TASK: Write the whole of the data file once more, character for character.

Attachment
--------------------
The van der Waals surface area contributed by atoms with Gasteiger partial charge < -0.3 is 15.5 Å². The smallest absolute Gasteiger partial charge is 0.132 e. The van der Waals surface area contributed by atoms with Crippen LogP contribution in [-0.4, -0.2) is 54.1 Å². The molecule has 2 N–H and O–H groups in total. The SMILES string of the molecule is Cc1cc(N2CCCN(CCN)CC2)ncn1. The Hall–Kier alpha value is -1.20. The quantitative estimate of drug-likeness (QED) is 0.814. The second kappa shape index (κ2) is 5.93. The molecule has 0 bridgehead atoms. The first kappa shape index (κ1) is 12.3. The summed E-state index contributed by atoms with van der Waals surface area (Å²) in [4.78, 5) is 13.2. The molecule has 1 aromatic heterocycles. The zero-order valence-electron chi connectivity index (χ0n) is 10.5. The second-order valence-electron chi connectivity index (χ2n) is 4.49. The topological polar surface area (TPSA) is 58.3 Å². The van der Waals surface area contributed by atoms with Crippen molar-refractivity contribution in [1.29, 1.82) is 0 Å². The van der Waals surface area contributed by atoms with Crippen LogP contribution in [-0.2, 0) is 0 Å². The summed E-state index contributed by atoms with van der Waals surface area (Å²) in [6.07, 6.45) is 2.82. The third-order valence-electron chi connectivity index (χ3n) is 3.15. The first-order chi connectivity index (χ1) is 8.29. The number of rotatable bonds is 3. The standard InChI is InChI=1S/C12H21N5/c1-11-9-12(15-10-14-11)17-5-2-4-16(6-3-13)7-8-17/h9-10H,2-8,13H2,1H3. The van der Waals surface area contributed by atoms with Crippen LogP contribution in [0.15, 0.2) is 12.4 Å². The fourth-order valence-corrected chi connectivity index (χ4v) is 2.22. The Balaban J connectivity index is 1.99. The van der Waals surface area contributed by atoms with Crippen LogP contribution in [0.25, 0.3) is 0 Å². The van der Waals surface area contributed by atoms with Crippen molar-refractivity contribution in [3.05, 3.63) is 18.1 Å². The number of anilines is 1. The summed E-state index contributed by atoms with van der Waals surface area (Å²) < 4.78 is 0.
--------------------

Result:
The van der Waals surface area contributed by atoms with Gasteiger partial charge < -0.3 is 15.5 Å². The smallest absolute Gasteiger partial charge is 0.132 e. The van der Waals surface area contributed by atoms with Crippen LogP contribution in [-0.4, -0.2) is 54.1 Å². The molecule has 2 N–H and O–H groups in total. The SMILES string of the molecule is Cc1cc(N2CCCN(CCN)CC2)ncn1. The Hall–Kier alpha value is -1.20. The quantitative estimate of drug-likeness (QED) is 0.814. The second kappa shape index (κ2) is 5.93. The molecule has 0 bridgehead atoms. The first kappa shape index (κ1) is 12.3. The summed E-state index contributed by atoms with van der Waals surface area (Å²) in [4.78, 5) is 13.2. The molecule has 1 aromatic heterocycles. The zero-order valence-electron chi connectivity index (χ0n) is 10.5. The second-order valence-electron chi connectivity index (χ2n) is 4.49. The topological polar surface area (TPSA) is 58.3 Å². The van der Waals surface area contributed by atoms with Crippen molar-refractivity contribution in [1.29, 1.82) is 0 Å². The van der Waals surface area contributed by atoms with Crippen LogP contribution in [-0.2, 0) is 0 Å². The summed E-state index contributed by atoms with van der Waals surface area (Å²) in [6.07, 6.45) is 2.82. The third-order valence-electron chi connectivity index (χ3n) is 3.15. The first-order chi connectivity index (χ1) is 8.29. The number of rotatable bonds is 3. The standard InChI is InChI=1S/C12H21N5/c1-11-9-12(15-10-14-11)17-5-2-4-16(6-3-13)7-8-17/h9-10H,2-8,13H2,1H3. The van der Waals surface area contributed by atoms with Crippen LogP contribution in [0.15, 0.2) is 12.4 Å². The fourth-order valence-corrected chi connectivity index (χ4v) is 2.22. The Balaban J connectivity index is 1.99. The van der Waals surface area contributed by atoms with Crippen LogP contribution in [0.25, 0.3) is 0 Å². The van der Waals surface area contributed by atoms with Crippen molar-refractivity contribution in [3.05, 3.63) is 18.1 Å². The number of anilines is 1. The summed E-state index contributed by atoms with van der Waals surface area (Å²) < 4.78 is 0.